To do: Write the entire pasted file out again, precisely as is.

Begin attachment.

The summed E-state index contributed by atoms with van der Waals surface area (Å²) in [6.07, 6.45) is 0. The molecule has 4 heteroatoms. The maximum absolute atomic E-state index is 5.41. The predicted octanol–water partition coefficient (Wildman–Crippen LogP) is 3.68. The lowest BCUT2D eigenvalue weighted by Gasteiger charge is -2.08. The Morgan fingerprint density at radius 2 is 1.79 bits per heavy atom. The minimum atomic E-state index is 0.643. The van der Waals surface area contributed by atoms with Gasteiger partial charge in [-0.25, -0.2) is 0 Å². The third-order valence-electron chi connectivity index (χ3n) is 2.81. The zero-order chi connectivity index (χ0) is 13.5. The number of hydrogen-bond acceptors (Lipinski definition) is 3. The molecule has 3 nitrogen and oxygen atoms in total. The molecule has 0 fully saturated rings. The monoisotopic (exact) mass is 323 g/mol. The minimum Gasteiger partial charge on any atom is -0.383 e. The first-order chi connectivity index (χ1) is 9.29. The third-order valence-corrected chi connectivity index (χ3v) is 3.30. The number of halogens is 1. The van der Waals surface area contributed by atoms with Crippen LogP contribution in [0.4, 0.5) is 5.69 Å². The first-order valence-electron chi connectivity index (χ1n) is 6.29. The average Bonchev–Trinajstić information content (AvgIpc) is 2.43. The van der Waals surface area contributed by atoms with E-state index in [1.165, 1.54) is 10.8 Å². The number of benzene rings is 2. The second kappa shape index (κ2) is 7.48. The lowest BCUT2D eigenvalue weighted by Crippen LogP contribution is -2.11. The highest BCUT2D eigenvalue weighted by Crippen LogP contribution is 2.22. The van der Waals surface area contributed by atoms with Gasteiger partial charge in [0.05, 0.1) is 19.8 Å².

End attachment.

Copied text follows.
The summed E-state index contributed by atoms with van der Waals surface area (Å²) in [6.07, 6.45) is 0. The molecule has 4 heteroatoms. The maximum absolute atomic E-state index is 5.41. The predicted octanol–water partition coefficient (Wildman–Crippen LogP) is 3.68. The lowest BCUT2D eigenvalue weighted by Gasteiger charge is -2.08. The Morgan fingerprint density at radius 2 is 1.79 bits per heavy atom. The minimum atomic E-state index is 0.643. The van der Waals surface area contributed by atoms with Gasteiger partial charge in [-0.25, -0.2) is 0 Å². The third-order valence-electron chi connectivity index (χ3n) is 2.81. The zero-order chi connectivity index (χ0) is 13.5. The number of hydrogen-bond acceptors (Lipinski definition) is 3. The molecule has 3 nitrogen and oxygen atoms in total. The molecule has 0 fully saturated rings. The monoisotopic (exact) mass is 323 g/mol. The minimum Gasteiger partial charge on any atom is -0.383 e. The first-order chi connectivity index (χ1) is 9.29. The third-order valence-corrected chi connectivity index (χ3v) is 3.30. The number of halogens is 1. The van der Waals surface area contributed by atoms with Crippen LogP contribution in [0.4, 0.5) is 5.69 Å². The first-order valence-electron chi connectivity index (χ1n) is 6.29. The average Bonchev–Trinajstić information content (AvgIpc) is 2.43. The van der Waals surface area contributed by atoms with E-state index in [1.165, 1.54) is 10.8 Å². The number of benzene rings is 2. The second kappa shape index (κ2) is 7.48. The lowest BCUT2D eigenvalue weighted by Crippen LogP contribution is -2.11. The highest BCUT2D eigenvalue weighted by Crippen LogP contribution is 2.22. The van der Waals surface area contributed by atoms with Gasteiger partial charge in [0.05, 0.1) is 19.8 Å².